Cyanide is a very toxic chemical but has properties that make it useful in many industries, which include the mining and electroplating industries. Waste streams containing cyanide from these processes have high cyanide concentrations and are unacceptable to current standards due to the potential toxicity to humans and animals. Australia has no set regulations relating to cyanide discharges in industry but the Department of Environment states that wastewater should have a cyanide concentration less than or equal to 50mg/L to be safe for wildlife.
In order to lower cyanide concentrations in waste streams, various cyanide remediation methods are practiced by industries which can be either separation or destruction processes. Separation processes are used to recover and recycle cyanide and can be performed by physical, adsorption or complexation methods. The main method for separation is the Acidification-Volitilisation-Regeneration (AVR) complexation method, more commonly referred to the CyanisorbTM process. Destruction processes are used to sever the bond between the carbon and nitrogen atoms. Chemical methods, which include the alkaline chlorination, H2O2 and INCO SO2/Air processes, are the destruction methods that have been used with the INCO process currently being adopted due to the high reagent costs of the others. Other destruction processes are biological, catalytic, electrolytic and photolytic methods. A relatively new technique that has been trialled in laboratories is using ferrate(VI) to oxidise cyanide.
Ferrate(VI) is iron in its +6 valence state, in the form FeO42-. It has been used previously for water purification and disinfection, for coagulation and for oxidation of pyrite, arsenopyrite and manganese ions. Ferrate(VI) is a very strong oxidising agent, destroys cyanide in a matter of minutes, has no dangerous by products, is relatively cheap and can be easily prepared by electrochemical methods, all of which make it desirable for oxidising cyanide.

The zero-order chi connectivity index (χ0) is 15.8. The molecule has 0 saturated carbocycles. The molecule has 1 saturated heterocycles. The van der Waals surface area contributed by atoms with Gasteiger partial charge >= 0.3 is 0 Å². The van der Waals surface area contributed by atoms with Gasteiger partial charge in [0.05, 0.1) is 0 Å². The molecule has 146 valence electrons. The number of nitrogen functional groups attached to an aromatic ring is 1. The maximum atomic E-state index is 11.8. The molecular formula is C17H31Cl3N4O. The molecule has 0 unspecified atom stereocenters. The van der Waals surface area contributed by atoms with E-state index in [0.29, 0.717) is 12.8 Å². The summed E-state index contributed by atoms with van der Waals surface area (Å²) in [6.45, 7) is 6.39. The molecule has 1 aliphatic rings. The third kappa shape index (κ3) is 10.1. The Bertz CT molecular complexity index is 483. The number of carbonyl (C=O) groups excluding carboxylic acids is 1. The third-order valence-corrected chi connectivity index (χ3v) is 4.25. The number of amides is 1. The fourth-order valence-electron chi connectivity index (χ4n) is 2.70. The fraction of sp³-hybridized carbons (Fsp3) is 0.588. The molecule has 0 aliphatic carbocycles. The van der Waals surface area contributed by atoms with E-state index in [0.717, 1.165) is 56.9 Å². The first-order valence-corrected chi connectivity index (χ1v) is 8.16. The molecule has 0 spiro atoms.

The objective of this thesis was to test the efficiency of ferrate(VI) as an oxidiser for cyanide. Four parameters were studied in the tests conducted, ferrate(VI) concentration, cyanide concentration, ferrate(VI)/cyanide solution volume ratios and mixing time. Cyanide solutions were also prepared to simulate Western Australia’s hypersaline bore field water used in process plants to see the effect of ferrate(VI) on hypersaline solutions..
Ferrate(VI) was produced by the electrochemical method which involved two stainless steel cathodes, a cast iron anode and a divided cell. The concentration of ferrate(VI) was determined using the chromite method and was potentiometrically titrated. Cyanide solutions of 1000, 500 and 100ppm were prepared to pH 12 with the analysis of cyanide performed using the picric acid method, provided by Gympie Eldorado Gold Mines Pty Ltd, together with the use of a UV-vis spectrophotometer.
The experimental work conducted showed that high cyanide destruction efficiencies were obtained when cyanide was mixed with ferrate(VI). An improvement in cyanide destruction was observed with increasing ferrate(VI)/cyanide solution volume ratios and a gradual improvement in cyanide destruction was observed with time.
The results obtained clearly show that ferrate(VI) can be used efficiently as an oxidising agent for cyanide. The method used is simple to perform using minimal equipment. However, further testwork is needed to determine if this method is viable for slurry applications. The picric acid method to analyse cyanide is of concern as it suffers from interferences and can be unreliable at lower cyanide concentrations.